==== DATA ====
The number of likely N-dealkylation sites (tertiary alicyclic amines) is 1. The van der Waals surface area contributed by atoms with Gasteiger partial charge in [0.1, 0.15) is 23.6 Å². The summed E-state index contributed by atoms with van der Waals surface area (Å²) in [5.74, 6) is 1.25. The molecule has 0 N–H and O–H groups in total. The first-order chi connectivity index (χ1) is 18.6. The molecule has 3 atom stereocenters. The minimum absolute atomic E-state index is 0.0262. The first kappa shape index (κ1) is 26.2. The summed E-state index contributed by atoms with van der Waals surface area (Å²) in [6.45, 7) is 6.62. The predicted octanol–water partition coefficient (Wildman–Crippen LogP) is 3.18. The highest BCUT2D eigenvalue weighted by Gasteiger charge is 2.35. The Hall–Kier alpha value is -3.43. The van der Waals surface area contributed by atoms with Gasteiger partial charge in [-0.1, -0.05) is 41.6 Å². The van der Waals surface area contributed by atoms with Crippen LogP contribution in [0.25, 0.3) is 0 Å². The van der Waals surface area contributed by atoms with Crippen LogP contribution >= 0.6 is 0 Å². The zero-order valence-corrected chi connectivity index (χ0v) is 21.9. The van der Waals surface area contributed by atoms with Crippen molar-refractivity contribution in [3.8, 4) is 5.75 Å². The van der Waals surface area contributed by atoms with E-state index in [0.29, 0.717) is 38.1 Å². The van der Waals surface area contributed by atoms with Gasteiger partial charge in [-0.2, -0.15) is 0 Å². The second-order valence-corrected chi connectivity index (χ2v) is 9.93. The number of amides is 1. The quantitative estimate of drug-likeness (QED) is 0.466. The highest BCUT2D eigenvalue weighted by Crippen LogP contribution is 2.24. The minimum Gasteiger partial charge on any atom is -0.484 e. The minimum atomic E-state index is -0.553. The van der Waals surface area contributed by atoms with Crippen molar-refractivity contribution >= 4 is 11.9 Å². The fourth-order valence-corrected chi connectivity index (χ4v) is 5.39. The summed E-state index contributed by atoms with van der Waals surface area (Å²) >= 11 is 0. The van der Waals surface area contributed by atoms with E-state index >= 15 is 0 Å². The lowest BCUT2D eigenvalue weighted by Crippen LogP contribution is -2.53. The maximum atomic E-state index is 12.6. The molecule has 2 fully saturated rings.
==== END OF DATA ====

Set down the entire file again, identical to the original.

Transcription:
The number of likely N-dealkylation sites (tertiary alicyclic amines) is 1. The van der Waals surface area contributed by atoms with Gasteiger partial charge in [0.1, 0.15) is 23.6 Å². The summed E-state index contributed by atoms with van der Waals surface area (Å²) in [5.74, 6) is 1.25. The molecule has 0 N–H and O–H groups in total. The first-order chi connectivity index (χ1) is 18.6. The molecule has 3 atom stereocenters. The minimum absolute atomic E-state index is 0.0262. The first kappa shape index (κ1) is 26.2. The summed E-state index contributed by atoms with van der Waals surface area (Å²) in [6.45, 7) is 6.62. The predicted octanol–water partition coefficient (Wildman–Crippen LogP) is 3.18. The highest BCUT2D eigenvalue weighted by Gasteiger charge is 2.35. The Hall–Kier alpha value is -3.43. The van der Waals surface area contributed by atoms with Gasteiger partial charge in [-0.1, -0.05) is 41.6 Å². The van der Waals surface area contributed by atoms with Crippen LogP contribution in [0.25, 0.3) is 0 Å². The van der Waals surface area contributed by atoms with Crippen LogP contribution >= 0.6 is 0 Å². The zero-order valence-corrected chi connectivity index (χ0v) is 21.9. The van der Waals surface area contributed by atoms with Crippen molar-refractivity contribution in [3.8, 4) is 5.75 Å². The van der Waals surface area contributed by atoms with E-state index in [0.29, 0.717) is 38.1 Å². The van der Waals surface area contributed by atoms with Gasteiger partial charge in [-0.2, -0.15) is 0 Å². The second-order valence-corrected chi connectivity index (χ2v) is 9.93. The number of amides is 1. The quantitative estimate of drug-likeness (QED) is 0.466. The highest BCUT2D eigenvalue weighted by Crippen LogP contribution is 2.24. The minimum Gasteiger partial charge on any atom is -0.484 e. The minimum atomic E-state index is -0.553. The van der Waals surface area contributed by atoms with Crippen molar-refractivity contribution >= 4 is 11.9 Å². The fourth-order valence-corrected chi connectivity index (χ4v) is 5.39. The summed E-state index contributed by atoms with van der Waals surface area (Å²) >= 11 is 0. The van der Waals surface area contributed by atoms with E-state index >= 15 is 0 Å². The lowest BCUT2D eigenvalue weighted by Crippen LogP contribution is -2.53. The maximum atomic E-state index is 12.6. The molecule has 2 fully saturated rings.